Fusion vs Disc Replacement for Discogenic Pain: Part 3
There is a complex nature of back pain in its relationship to surgery and less than ideal outcomes are often related to poor indications, rather than the technology or techniques themselves. There are many designs and concepts for spine arthroplasty, but most of the current world experience is with the Link SB III Charité (Link Inc.) and the ProDisc Modular Total Disc (Spine Solutions Inc.) [Figure 4]. From a biomechanical point of view, preservation of motion is considered to be more important than load distribution and damping effect. Each of these implants is characterized by a three-component modular design consisting of two metallic endplates and a polyethylene insert. Both of the implants have a primary goal of obtaining and maintaining distraction of the motion segment. An estimated 3,000 implantations have been described in the two designs. The reported clinical results have been promising and future prospective clinical trials will be available in the near future.
Artificial disc (ProDisc Modular Total Disc, Spine Solutions, Inc.)
Further scientific research will be needed to assist in many areas to include:
Morphological Factors influencing outcome?
Disease of the posterior column of the motion segment?
Behavior of the implants at 5, 10, and 20 years?
Adjacent level disease with motion preserving implants?
Influence of the center of rotation?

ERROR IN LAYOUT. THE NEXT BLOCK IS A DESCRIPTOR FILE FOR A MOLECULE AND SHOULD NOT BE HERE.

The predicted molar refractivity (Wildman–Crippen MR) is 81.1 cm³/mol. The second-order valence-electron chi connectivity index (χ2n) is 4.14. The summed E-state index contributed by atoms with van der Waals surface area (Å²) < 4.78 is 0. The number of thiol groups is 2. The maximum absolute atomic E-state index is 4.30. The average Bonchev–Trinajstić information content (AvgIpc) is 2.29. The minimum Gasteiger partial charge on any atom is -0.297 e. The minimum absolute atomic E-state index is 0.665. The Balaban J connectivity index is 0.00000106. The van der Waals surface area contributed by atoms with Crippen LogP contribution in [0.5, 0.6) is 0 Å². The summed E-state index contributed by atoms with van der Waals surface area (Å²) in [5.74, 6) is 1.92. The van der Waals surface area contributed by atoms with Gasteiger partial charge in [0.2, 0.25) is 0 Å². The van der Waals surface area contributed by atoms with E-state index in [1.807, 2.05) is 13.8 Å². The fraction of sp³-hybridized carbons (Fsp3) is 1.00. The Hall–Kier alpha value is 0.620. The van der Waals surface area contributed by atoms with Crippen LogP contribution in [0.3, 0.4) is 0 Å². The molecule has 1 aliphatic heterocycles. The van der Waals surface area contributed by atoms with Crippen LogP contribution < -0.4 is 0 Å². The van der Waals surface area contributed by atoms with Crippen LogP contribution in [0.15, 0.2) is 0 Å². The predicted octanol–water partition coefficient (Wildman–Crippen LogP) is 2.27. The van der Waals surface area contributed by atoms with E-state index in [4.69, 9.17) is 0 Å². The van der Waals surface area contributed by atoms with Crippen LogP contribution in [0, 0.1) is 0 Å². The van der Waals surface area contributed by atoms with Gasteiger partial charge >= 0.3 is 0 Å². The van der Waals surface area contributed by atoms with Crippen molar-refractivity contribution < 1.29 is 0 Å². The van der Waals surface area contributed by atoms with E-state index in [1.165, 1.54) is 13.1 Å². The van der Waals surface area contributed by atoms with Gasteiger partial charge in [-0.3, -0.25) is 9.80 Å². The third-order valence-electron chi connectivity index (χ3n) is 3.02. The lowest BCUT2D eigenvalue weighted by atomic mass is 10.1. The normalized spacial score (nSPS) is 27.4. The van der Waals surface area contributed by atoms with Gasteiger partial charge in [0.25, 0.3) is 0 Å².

Revision Strategies of Arthroplasty?
Contraindications for Arthroplasty?
There will always be a role for spinal arthrodesis in deformities or unstable conditions. However, spinal fusion for the management of degenerative disc disease in the absence of instability and deformity, though performed quite frequently, is not universally accepted by our patients or society. Despite extensive research, engineering, and pre-clinical testing, the ultimate safety and efficacy in spine arthroplasty can only be determined by performing clinical studies. Strict regulations and the unfortunate litigious environment of the United States creating increased costs will slow the development of this technology and its ability to treat many suffering patients.
Indeed, many unanswered questions about the precise indications, techniques, survivorship, and revision strategies of spinal arthroplasty need to be further clarified. But, this is a result of general deficiencies in understanding the axial/discogenic pain mechanisms and precise methods of diagnosing pain generators. Progress in implant development, the acceptance of, and clinical routine in less invasive surgical approaches, as well as the result of lumbar spinal procedures have initiated a willingness for scientific discussion, and clinical acceptance of new ideas and technology.
We are at the beginning of another period of technology explosion in the field of spine surgery, which can be compared to the "Charnley era" in the development of hip arthroplasty. There are many obstacles to overcome, but the clinical need is compelling and the potential for spine arthroplasty is great. It is therefore, reasonable to apply this advancing technology to the spine pathologies and create a new gold standard, allowing our patients to preserve motion and function with symptomatic degenerative diseases.